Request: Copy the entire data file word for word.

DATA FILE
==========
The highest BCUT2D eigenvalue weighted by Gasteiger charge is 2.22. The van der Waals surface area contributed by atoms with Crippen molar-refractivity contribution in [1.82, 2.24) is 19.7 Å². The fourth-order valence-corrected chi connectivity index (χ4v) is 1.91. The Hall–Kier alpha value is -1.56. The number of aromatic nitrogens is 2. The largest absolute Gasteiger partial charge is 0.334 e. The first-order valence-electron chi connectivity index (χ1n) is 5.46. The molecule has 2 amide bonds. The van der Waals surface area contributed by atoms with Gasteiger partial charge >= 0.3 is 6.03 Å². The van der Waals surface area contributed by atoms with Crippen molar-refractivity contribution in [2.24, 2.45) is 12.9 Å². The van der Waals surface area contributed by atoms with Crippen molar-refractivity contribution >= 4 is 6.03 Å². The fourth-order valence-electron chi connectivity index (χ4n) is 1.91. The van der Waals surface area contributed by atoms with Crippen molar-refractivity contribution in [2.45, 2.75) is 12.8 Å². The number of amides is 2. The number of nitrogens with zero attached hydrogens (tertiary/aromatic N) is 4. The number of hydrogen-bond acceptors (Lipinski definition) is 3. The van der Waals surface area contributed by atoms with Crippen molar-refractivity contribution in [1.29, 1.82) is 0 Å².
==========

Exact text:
The highest BCUT2D eigenvalue weighted by Gasteiger charge is 2.22. The van der Waals surface area contributed by atoms with Crippen molar-refractivity contribution in [1.82, 2.24) is 19.7 Å². The fourth-order valence-corrected chi connectivity index (χ4v) is 1.91. The Hall–Kier alpha value is -1.56. The number of aromatic nitrogens is 2. The largest absolute Gasteiger partial charge is 0.334 e. The first-order valence-electron chi connectivity index (χ1n) is 5.46. The molecule has 2 amide bonds. The van der Waals surface area contributed by atoms with Gasteiger partial charge >= 0.3 is 6.03 Å². The van der Waals surface area contributed by atoms with Crippen molar-refractivity contribution in [2.24, 2.45) is 12.9 Å². The van der Waals surface area contributed by atoms with Crippen molar-refractivity contribution >= 4 is 6.03 Å². The fourth-order valence-electron chi connectivity index (χ4n) is 1.91. The van der Waals surface area contributed by atoms with Crippen molar-refractivity contribution in [2.45, 2.75) is 12.8 Å². The number of amides is 2. The number of nitrogens with zero attached hydrogens (tertiary/aromatic N) is 4. The number of hydrogen-bond acceptors (Lipinski definition) is 3. The van der Waals surface area contributed by atoms with Crippen molar-refractivity contribution in [1.29, 1.82) is 0 Å².